Polymer Science

Visualized Degradation of Poly(alkynoate)s Toward Diols and Structure Controlled Multifunctional N-Heterocyclic Compounds



Degradable polymers are highly desirable due to the tremendous growth of polymer wastes. Some polymers could be degraded under strong acidic or basic conditions toward unknown or unvalued products (i.e. downcycling). New methods to degrade polymers into monomers or high-value-added materials (i.e. upcycling) are more preferred for sustainable developments. In this work, linear and cross-linked poly(alkynoate)s were successfully degraded by benzamidine with 100% conversion into not only diols, a kind of monomers, but also high-value-added N-heterocyclic compounds of pyrimidone and imidazolone derivatives in high yields through controlling the reaction conditions. Notably, thanks to the AIE feature of the degraded products, the degradation process could be visualized under UV light via gradually increased luminescent intensity of the reaction mixtures, which facilitates the monitoring of the polymer degradation. Using this highly efficient degradation reaction, fluorescence patterns could be generated through microcontact printing (μCP) of the stamp on the thin films of poly(alkynoate)s. Moreover, the pyrimidone derivatives could be applied in bioimaging and inhibiting bacteria, and the imidazolone derivatives could be used for the detection and recovery of gold (III) ions from electronic waste and serve as the fluorescent sensor to detect in situ generated amines from food spoilage. Thus, this work presents a visualized and high value product-selective degradation to solve the end-of-life issue of polymers.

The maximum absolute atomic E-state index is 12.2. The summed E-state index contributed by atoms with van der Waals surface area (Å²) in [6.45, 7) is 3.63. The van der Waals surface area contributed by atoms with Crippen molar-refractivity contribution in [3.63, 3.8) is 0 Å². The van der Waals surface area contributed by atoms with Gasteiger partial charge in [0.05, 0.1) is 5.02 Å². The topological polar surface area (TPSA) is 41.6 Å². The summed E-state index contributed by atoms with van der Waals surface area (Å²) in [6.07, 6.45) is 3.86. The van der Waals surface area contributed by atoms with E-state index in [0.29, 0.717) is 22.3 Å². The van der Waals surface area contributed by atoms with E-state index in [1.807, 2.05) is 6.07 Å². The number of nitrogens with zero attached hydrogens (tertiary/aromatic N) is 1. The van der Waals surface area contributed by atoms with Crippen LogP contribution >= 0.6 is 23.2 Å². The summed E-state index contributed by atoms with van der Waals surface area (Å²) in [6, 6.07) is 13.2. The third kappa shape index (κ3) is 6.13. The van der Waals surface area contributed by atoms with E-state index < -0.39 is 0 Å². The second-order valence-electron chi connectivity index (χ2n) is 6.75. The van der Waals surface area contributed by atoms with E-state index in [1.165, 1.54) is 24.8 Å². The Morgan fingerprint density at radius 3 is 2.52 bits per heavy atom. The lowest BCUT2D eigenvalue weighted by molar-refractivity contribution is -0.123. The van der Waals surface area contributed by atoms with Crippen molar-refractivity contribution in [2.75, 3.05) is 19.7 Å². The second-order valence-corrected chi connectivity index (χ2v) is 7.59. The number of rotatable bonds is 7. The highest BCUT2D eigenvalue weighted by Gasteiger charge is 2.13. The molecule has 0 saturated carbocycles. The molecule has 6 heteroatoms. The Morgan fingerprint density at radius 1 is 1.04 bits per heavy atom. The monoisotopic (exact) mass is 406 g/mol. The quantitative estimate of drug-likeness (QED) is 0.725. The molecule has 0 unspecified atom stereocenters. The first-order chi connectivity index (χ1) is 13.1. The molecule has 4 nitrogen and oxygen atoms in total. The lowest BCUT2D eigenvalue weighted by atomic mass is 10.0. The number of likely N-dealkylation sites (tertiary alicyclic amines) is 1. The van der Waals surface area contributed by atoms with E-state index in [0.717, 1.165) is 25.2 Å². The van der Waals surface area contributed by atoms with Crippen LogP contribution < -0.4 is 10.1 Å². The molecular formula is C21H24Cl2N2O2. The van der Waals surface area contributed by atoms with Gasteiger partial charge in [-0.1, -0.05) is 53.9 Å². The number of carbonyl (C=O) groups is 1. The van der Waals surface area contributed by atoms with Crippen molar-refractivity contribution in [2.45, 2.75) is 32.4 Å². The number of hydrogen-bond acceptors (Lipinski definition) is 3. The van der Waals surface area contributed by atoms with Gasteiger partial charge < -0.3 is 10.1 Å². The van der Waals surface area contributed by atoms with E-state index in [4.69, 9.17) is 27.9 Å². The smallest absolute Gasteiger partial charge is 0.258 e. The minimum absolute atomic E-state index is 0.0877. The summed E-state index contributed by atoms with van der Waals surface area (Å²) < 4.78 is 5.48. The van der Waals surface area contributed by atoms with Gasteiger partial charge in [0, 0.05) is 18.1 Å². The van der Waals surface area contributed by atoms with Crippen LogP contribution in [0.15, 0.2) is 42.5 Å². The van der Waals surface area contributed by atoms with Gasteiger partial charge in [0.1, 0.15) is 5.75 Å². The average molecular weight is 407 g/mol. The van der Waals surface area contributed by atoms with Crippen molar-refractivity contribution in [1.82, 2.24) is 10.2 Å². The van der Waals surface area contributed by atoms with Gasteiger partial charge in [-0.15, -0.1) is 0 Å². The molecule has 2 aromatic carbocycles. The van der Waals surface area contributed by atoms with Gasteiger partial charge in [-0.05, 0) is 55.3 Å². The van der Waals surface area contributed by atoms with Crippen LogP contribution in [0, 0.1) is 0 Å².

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Supplementary material

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Supporting Information